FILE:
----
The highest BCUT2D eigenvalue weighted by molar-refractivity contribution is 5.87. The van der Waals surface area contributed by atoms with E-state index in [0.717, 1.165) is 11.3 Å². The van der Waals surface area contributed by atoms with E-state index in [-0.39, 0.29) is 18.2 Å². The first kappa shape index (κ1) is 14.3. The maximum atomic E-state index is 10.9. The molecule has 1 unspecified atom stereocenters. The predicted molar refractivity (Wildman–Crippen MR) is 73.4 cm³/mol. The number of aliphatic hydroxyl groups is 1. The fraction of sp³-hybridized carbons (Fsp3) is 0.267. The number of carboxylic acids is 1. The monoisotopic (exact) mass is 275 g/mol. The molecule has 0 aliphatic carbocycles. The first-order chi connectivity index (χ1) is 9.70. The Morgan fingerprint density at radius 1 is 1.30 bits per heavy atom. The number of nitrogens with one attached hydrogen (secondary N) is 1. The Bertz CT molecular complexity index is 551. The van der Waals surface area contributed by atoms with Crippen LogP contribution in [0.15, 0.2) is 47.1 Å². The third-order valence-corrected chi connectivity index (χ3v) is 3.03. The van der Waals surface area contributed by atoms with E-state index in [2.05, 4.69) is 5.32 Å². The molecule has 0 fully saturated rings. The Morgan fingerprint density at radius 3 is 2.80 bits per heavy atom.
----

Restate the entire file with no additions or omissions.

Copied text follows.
The highest BCUT2D eigenvalue weighted by molar-refractivity contribution is 5.87. The van der Waals surface area contributed by atoms with E-state index in [0.717, 1.165) is 11.3 Å². The van der Waals surface area contributed by atoms with E-state index in [-0.39, 0.29) is 18.2 Å². The first kappa shape index (κ1) is 14.3. The maximum atomic E-state index is 10.9. The molecule has 1 unspecified atom stereocenters. The predicted molar refractivity (Wildman–Crippen MR) is 73.4 cm³/mol. The number of aliphatic hydroxyl groups is 1. The fraction of sp³-hybridized carbons (Fsp3) is 0.267. The number of carboxylic acids is 1. The monoisotopic (exact) mass is 275 g/mol. The molecule has 0 aliphatic carbocycles. The first-order chi connectivity index (χ1) is 9.70. The Morgan fingerprint density at radius 1 is 1.30 bits per heavy atom. The number of nitrogens with one attached hydrogen (secondary N) is 1. The Bertz CT molecular complexity index is 551. The van der Waals surface area contributed by atoms with Crippen LogP contribution in [0.15, 0.2) is 47.1 Å². The third-order valence-corrected chi connectivity index (χ3v) is 3.03. The van der Waals surface area contributed by atoms with E-state index in [2.05, 4.69) is 5.32 Å². The molecule has 0 fully saturated rings. The Morgan fingerprint density at radius 3 is 2.80 bits per heavy atom.